OC 46: Are Cities Open for Age?
Fear of Age
A major scare story reinforced by the lack of recovery from the banking disaster is built around the fact that societies in the developed world are aging. The England and Wales 2011 census data just published confirms that people are living longer and they start to make more babies. Migration is the joker in the pack which blurs the straight forward narrative about younger people being burdened by their elders.
Demos, http://www.demos.co.uk, a London based “think tank focused on power and politics” organised a discussion around its latest research ‘Ageing Sociably’ funded by the Calouste Gulbankian Foundation. It invited representatives of businesses which encompass age issues in their social corporate responsibility, voluntary organisations dealing with the needs of older people, local authorities, housing associations and the research community to exchange their experiences on issues highlighted by the research.
Paul Burstow, the Minister of State for Care Services commented on the draft white paper just published on how to cope financially with care for the elderly. It is not all about money though, and the Demos study looks into how “business can do more to support older people’s social participation”. This is a welcome departure from passive assistance culture which is often enforced on older people who are keen to remain active and continue to make a contribution to social life. Liz Bramley of the Co-operative Group reviewed the many measures the group is taking to ease transition from work to retirement, to include older people among their staff and to maintain links with their pensioners.
At a time when everything is being commodified and the only thing that matters is the balance sheet bottom line, it is tempting to make a business case of ‘grey purchasing power’ and constrict older people to conspicuous consumption. Not all of them are wealthy and certainly not all want to be reduced to spending money. Ageism is a major obstacle to well-being in later years, as aging well is about remaining a valued part of society, performing meaningful activities, continuing to learn and wonder, instead of being discarded, isolated and lonely and made to feel surplus to requirement.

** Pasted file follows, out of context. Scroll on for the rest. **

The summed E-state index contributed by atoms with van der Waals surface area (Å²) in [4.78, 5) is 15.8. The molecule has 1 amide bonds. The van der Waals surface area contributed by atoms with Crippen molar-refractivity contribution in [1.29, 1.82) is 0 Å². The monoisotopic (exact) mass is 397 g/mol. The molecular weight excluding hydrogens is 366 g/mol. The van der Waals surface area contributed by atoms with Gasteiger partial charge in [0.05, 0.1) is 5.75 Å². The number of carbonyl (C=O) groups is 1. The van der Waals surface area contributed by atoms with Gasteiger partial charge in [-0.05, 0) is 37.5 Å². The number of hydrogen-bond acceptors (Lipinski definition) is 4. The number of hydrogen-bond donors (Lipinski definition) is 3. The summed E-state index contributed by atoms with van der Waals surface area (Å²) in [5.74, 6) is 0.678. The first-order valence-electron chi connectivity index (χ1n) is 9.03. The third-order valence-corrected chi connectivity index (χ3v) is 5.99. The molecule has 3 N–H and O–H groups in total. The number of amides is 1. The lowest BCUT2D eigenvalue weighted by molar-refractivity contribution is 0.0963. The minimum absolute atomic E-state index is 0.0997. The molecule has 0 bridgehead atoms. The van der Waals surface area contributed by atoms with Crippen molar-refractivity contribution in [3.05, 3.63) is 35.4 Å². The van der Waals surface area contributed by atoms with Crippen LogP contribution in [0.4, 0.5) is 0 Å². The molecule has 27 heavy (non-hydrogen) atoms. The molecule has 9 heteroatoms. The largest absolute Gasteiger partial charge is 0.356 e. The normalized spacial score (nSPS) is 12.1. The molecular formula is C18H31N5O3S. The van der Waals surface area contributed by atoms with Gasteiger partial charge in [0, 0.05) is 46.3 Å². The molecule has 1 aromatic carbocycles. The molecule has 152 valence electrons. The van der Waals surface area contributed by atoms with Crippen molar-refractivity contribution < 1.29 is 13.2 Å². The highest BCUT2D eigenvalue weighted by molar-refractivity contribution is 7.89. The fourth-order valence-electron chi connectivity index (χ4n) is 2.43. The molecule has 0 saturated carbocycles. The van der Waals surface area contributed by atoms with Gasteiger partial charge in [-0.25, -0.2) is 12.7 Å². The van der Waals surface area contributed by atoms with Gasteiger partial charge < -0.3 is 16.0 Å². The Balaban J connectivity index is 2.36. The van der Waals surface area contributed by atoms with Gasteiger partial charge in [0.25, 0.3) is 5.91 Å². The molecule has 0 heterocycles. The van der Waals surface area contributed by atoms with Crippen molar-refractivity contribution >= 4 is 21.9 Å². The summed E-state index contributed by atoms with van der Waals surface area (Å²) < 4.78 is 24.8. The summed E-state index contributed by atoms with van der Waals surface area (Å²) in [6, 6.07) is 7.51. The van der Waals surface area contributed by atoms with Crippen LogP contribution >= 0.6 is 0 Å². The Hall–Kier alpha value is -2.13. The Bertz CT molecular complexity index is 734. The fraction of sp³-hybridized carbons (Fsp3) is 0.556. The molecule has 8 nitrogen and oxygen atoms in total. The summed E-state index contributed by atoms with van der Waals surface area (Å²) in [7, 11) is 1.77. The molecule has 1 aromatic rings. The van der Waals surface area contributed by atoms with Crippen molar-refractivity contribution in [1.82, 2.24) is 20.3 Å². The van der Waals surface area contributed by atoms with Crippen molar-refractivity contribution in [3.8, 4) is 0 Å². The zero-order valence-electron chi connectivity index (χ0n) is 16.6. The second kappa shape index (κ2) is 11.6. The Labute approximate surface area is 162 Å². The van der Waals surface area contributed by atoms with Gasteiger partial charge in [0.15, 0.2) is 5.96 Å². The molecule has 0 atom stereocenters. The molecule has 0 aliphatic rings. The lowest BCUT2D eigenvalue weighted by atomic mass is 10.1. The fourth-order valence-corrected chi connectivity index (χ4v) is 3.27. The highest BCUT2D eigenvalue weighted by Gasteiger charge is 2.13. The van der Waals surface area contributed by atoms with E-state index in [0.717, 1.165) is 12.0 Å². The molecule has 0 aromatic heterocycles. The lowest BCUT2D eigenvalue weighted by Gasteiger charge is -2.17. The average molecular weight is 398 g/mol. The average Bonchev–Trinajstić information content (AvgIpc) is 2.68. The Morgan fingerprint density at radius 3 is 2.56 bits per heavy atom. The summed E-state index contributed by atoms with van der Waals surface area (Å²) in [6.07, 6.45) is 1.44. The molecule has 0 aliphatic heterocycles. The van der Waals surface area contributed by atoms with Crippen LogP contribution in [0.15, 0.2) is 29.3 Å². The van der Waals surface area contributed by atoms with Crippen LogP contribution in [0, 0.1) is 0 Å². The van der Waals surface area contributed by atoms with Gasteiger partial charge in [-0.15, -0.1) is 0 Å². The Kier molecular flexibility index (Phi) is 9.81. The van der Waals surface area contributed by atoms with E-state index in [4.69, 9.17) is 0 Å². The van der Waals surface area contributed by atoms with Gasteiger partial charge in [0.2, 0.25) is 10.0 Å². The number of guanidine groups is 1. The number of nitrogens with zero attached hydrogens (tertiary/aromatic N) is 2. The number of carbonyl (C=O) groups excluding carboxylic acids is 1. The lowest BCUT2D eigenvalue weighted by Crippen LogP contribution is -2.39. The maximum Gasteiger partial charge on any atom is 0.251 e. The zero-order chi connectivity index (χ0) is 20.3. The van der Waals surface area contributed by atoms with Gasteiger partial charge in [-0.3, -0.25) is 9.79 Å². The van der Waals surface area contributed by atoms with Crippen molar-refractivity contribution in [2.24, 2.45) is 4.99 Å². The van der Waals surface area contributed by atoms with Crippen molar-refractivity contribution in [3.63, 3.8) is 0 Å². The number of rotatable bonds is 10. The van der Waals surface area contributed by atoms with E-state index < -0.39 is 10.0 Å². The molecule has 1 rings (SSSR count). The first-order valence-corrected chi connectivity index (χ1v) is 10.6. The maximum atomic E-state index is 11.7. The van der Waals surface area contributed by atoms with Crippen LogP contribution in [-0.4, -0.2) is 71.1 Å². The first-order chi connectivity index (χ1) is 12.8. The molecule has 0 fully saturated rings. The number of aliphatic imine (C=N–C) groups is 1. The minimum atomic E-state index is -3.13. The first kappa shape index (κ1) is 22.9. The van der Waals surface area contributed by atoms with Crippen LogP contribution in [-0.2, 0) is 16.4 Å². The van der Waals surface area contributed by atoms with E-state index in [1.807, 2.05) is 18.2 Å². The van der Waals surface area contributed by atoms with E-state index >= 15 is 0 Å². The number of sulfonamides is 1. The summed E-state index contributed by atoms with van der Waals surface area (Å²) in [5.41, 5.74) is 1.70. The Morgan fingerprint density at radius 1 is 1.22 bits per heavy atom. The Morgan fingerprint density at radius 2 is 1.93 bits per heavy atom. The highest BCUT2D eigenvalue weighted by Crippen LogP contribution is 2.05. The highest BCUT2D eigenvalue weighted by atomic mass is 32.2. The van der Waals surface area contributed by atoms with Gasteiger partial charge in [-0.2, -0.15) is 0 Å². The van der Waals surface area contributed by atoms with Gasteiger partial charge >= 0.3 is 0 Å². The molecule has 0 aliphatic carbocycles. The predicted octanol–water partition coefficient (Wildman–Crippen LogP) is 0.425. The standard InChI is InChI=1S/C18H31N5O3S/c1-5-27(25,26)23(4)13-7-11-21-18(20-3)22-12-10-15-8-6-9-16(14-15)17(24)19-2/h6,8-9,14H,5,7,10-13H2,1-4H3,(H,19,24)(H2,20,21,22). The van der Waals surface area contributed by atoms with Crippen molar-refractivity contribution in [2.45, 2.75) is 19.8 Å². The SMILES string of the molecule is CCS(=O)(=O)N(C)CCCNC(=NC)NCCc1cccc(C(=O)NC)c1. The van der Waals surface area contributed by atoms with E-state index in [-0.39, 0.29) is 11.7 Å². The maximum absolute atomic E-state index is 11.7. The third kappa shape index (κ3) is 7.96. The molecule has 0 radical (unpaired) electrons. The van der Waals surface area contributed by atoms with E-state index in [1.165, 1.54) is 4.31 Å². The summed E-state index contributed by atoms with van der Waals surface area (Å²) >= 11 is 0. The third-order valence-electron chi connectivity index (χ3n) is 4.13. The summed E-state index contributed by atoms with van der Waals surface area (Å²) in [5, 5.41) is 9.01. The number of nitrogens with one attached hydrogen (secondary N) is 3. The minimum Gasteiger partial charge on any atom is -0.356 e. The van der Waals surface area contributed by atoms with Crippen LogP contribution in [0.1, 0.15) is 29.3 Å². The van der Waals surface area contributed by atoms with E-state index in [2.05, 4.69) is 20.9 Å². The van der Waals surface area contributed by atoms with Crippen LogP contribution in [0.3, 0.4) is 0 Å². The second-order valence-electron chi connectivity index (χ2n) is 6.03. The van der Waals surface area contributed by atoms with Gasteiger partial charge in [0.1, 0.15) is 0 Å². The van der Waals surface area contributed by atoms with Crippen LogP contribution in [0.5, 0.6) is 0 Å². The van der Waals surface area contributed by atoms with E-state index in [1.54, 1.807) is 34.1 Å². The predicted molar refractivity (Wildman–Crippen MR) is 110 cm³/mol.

Someone blamed the baby boomers for the ‘youth cult’ they had instigated which is now coming home to haunt them. Active members of the fourth age asked why they were rarely invited to the table where the fate of older people was decided by politicians and bureaucrats. Why is there legislation against racial, ethnic, religious, sexual, gender, disability discrimination while age discrimination goes scot-free? Is it about an easy group to push over?
A major issue is that this group is not homogeneous and needs differentiated treatment. Those who are ill and frail need proper medical and social care and improvements proposed in the white paper towards more humane treatment and more choice for elderly people is a step in the right direction. However, other older people need change in social behaviour, as well as the physical environment.
The Demos study focused on how businesses could change their approach to this age group to their own benefit, but the discussion brought up many other obstacles to older people remaining active and mobile.
There was great worry about removing bus passes, a genuine passport to mobility for older people, at a marginal cost as they often take up seats which would be empty otherwise. This mobility is important for all older people and moves them from their cars to public transport. Means testing would cost more than the bus passes and would introduce yet another layer of segregation. Many older persons are income poor even if they may have assets which have increased in commodity value due to outside forces but not in ‘use value’ as the places where they live. Pensioners are taxed and contribute back if they earn. Removing this mobility would increase loneliness and, counterproductively, the physical and mental health bill. Most importantly it would reduce quality of life of older people to which they are just as entitled as the rest of society.
Once they move in the city, older people encounter many other obstacles, some due to urban design, some to planning which is driven by stereotypical living patterns of home to work journeys and reliance on the car, thus it would be worthwhile looking at how open cities are to this age group.